Matthew Wolff one back at U.S. Open, and no one is more surprised than him

Share it with your friends Like

Thanks! Share it with your friends!


In This New FREE Report You'll Discover 7 Quick And Easy Things To Instantly Improve Your Ball Striking. Here's a small preview of what you'll find in the PDF:

  • Shortcut#1: Discover Ben Hogan's secret for hitting the sweet spot consistently.
  • Shortcut #2: The cure for fat shots.
  • Shortcut #3: The key to a successful golf swing.
  • Shortcut #4: How to hit one shot - consistently.
  • Shortcut #5: Improve your consistency by doing this.
  • Shortcut #6: The real way to play one shot at a time.
  • Shortcut #7: Ben Hogan's secret to low scores.
Get Free Report Now - Click Here (opens in a new tab)

SAN DIEGO – Matthew Wolff is just a shot off the lead heading into the weekend at the U.S. Open, and the person most surprised by this development might just be Wolff himself.

“My confidence was shot,” said Wolff, who is making his first start in two months following a mental-health break. “I came here with no expectations. My expectations were to enjoy it and be happy, and I didn’t even know if I was going to be able to do that. Thankfully I am, as well as playing well.”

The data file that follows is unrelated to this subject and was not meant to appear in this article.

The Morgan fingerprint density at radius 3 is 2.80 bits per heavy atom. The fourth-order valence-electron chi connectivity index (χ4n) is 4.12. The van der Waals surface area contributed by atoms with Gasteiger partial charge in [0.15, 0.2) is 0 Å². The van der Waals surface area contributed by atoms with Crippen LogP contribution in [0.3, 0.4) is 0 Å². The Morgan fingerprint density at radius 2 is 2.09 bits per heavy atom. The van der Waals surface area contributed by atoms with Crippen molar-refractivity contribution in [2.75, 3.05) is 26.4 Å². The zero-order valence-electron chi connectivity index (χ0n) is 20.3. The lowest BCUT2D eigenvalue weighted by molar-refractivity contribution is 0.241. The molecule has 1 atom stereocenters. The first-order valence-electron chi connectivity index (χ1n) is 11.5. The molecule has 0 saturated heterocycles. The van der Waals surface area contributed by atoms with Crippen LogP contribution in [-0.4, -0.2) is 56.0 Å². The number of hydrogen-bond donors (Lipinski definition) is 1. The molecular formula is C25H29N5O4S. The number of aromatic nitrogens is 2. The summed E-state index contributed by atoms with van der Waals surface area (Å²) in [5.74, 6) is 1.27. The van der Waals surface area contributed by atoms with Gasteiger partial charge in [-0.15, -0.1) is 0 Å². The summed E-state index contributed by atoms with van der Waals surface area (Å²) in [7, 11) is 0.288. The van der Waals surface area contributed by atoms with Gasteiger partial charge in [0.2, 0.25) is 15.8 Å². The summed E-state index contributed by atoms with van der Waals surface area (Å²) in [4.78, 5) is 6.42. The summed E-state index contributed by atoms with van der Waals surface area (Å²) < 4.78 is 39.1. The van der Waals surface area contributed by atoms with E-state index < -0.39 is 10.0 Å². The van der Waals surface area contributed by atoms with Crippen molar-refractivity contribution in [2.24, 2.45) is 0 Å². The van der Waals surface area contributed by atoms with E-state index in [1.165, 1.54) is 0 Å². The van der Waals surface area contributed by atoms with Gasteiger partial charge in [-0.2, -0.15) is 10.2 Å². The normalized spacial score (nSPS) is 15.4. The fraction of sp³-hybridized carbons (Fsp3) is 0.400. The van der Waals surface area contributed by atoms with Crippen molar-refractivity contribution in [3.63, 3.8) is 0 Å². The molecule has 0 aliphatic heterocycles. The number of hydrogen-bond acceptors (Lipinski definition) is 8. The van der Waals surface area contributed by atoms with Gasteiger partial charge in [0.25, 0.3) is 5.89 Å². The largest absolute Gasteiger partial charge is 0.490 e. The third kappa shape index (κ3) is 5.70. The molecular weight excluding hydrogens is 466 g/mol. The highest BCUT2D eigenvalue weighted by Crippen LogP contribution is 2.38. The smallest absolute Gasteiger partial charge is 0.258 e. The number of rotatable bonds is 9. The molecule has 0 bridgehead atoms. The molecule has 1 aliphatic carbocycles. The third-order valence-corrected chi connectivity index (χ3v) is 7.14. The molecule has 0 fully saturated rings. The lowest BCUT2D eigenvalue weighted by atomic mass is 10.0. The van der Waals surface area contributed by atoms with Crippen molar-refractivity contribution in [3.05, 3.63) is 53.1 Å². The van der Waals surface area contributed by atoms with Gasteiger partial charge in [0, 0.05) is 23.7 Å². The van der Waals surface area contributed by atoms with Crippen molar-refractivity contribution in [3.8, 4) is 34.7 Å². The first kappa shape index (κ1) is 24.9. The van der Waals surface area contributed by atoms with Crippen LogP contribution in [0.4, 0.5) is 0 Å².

After a wild opening-round 70 that included just five pars, Wolff was steadier and more complete throughout the bag on Friday. On the par-5 finisher at Torrey Pines, he unloaded a 360-yard blast that left him just 214 yards to the flag. He two-putted from 15 feet for a closing birdie to shoot 68 and post 4-under 138, only one shot off the halfway lead.

U.S. Open: Full-field scores | Full coverage

It seemed like the old Wolff was back – the monster drives, the mega-watt smile, the wolf howls from the crowd – but he revealed afterward that he’s still in the process of healing himself. He said he had a difficult time getting out of bed Thursday and Friday, because he wanted to stay put. Where he was safe and comfortable. Where he was away from the spotlight.  

“It’s all managing the fear,” he said. “What’s the worst thing that could happen? I could miss the cut? That’s really the worst thing that could happen, but your brain makes you think that you hit a bad shot and the world’s over or you’re going to physically get hurt or something. That was not my worry, but it’s just so hard. …

“It’s awesome that I came out here and played well, but I think more importantly, I’m just getting closer to being more comfortable and being happy and enjoying it. I feel like I’ve done a very good job of enjoying it, but I’ve still got a long way to go to keep a level head.”

Watson, Wolff strong in second round of U.S. Open

Now that he’s in position to win his first major, Wolff was asked how a victory would change him.

“Even though I’m happy right now, one off the lead, I really could care less about that right now,” he said. “I know you might think I’m bulls—ting you, but I’m not. Right now, the absolute only thing that I’m focusing on is enjoying myself and being happy out there. It’s probably not a coincidence that I’m playing well when I’m doing that, but that’s the main focus this entire week and probably for a while.”